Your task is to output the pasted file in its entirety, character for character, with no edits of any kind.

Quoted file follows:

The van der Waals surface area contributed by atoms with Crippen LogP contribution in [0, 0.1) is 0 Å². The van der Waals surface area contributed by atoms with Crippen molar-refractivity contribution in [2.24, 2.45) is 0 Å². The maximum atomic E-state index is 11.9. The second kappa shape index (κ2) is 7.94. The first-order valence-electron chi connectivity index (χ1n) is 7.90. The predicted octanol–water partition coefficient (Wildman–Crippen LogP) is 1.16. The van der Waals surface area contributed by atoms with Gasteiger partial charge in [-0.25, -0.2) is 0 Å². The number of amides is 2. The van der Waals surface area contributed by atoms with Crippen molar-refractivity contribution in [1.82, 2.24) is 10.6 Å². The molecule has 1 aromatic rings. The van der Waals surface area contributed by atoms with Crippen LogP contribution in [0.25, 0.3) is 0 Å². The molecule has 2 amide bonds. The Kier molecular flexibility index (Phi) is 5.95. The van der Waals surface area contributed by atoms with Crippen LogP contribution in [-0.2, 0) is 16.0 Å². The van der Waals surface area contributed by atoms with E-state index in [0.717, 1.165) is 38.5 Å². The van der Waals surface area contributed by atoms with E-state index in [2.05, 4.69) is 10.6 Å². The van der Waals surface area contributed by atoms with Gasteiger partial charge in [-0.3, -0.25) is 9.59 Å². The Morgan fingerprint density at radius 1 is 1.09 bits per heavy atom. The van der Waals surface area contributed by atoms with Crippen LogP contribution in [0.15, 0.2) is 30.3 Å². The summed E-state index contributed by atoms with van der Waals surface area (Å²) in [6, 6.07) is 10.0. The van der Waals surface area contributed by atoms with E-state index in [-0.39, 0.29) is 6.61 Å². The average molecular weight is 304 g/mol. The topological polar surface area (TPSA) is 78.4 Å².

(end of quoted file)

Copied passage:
The van der Waals surface area contributed by atoms with Crippen LogP contribution in [0, 0.1) is 0 Å². The van der Waals surface area contributed by atoms with Crippen molar-refractivity contribution in [2.24, 2.45) is 0 Å². The maximum atomic E-state index is 11.9. The second kappa shape index (κ2) is 7.94. The first-order valence-electron chi connectivity index (χ1n) is 7.90. The predicted octanol–water partition coefficient (Wildman–Crippen LogP) is 1.16. The van der Waals surface area contributed by atoms with Gasteiger partial charge in [-0.25, -0.2) is 0 Å². The number of amides is 2. The van der Waals surface area contributed by atoms with Crippen molar-refractivity contribution in [1.82, 2.24) is 10.6 Å². The molecule has 1 aromatic rings. The van der Waals surface area contributed by atoms with Crippen LogP contribution in [0.25, 0.3) is 0 Å². The molecule has 2 amide bonds. The Kier molecular flexibility index (Phi) is 5.95. The van der Waals surface area contributed by atoms with Crippen LogP contribution in [-0.2, 0) is 16.0 Å². The van der Waals surface area contributed by atoms with E-state index in [0.717, 1.165) is 38.5 Å². The van der Waals surface area contributed by atoms with E-state index in [2.05, 4.69) is 10.6 Å². The van der Waals surface area contributed by atoms with Gasteiger partial charge in [-0.3, -0.25) is 9.59 Å². The Morgan fingerprint density at radius 1 is 1.09 bits per heavy atom. The van der Waals surface area contributed by atoms with Crippen LogP contribution in [0.15, 0.2) is 30.3 Å². The summed E-state index contributed by atoms with van der Waals surface area (Å²) in [6, 6.07) is 10.0. The van der Waals surface area contributed by atoms with E-state index in [-0.39, 0.29) is 6.61 Å². The average molecular weight is 304 g/mol. The topological polar surface area (TPSA) is 78.4 Å².